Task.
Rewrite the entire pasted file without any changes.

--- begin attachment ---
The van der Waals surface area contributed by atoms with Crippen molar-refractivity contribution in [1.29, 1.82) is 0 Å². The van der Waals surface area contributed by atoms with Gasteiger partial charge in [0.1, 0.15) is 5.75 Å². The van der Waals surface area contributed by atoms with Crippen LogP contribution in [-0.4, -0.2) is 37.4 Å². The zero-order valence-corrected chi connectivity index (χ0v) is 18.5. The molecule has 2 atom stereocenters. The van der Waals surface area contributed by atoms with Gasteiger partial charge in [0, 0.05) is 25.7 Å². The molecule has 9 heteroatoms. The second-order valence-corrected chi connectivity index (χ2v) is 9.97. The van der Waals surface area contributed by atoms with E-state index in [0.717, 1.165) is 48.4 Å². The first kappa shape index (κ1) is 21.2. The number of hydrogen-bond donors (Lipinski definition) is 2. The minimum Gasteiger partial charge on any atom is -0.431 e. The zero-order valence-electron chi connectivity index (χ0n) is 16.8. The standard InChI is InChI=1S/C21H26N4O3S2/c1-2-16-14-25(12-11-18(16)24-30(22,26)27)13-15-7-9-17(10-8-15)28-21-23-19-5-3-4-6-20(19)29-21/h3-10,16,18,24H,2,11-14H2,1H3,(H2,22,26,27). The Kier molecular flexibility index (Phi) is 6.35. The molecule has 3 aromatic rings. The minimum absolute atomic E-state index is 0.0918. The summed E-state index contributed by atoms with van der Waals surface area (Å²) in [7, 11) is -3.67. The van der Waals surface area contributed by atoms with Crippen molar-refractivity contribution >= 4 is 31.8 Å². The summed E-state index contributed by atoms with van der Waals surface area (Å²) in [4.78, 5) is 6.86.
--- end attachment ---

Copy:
The van der Waals surface area contributed by atoms with Crippen molar-refractivity contribution in [1.29, 1.82) is 0 Å². The van der Waals surface area contributed by atoms with Gasteiger partial charge in [0.1, 0.15) is 5.75 Å². The van der Waals surface area contributed by atoms with Crippen LogP contribution in [-0.4, -0.2) is 37.4 Å². The zero-order valence-corrected chi connectivity index (χ0v) is 18.5. The molecule has 2 atom stereocenters. The van der Waals surface area contributed by atoms with Gasteiger partial charge in [0, 0.05) is 25.7 Å². The molecule has 9 heteroatoms. The second-order valence-corrected chi connectivity index (χ2v) is 9.97. The van der Waals surface area contributed by atoms with E-state index in [0.717, 1.165) is 48.4 Å². The first kappa shape index (κ1) is 21.2. The number of hydrogen-bond donors (Lipinski definition) is 2. The minimum Gasteiger partial charge on any atom is -0.431 e. The zero-order valence-electron chi connectivity index (χ0n) is 16.8. The standard InChI is InChI=1S/C21H26N4O3S2/c1-2-16-14-25(12-11-18(16)24-30(22,26)27)13-15-7-9-17(10-8-15)28-21-23-19-5-3-4-6-20(19)29-21/h3-10,16,18,24H,2,11-14H2,1H3,(H2,22,26,27). The Kier molecular flexibility index (Phi) is 6.35. The molecule has 3 aromatic rings. The minimum absolute atomic E-state index is 0.0918. The summed E-state index contributed by atoms with van der Waals surface area (Å²) in [7, 11) is -3.67. The van der Waals surface area contributed by atoms with Crippen molar-refractivity contribution >= 4 is 31.8 Å². The summed E-state index contributed by atoms with van der Waals surface area (Å²) in [4.78, 5) is 6.86.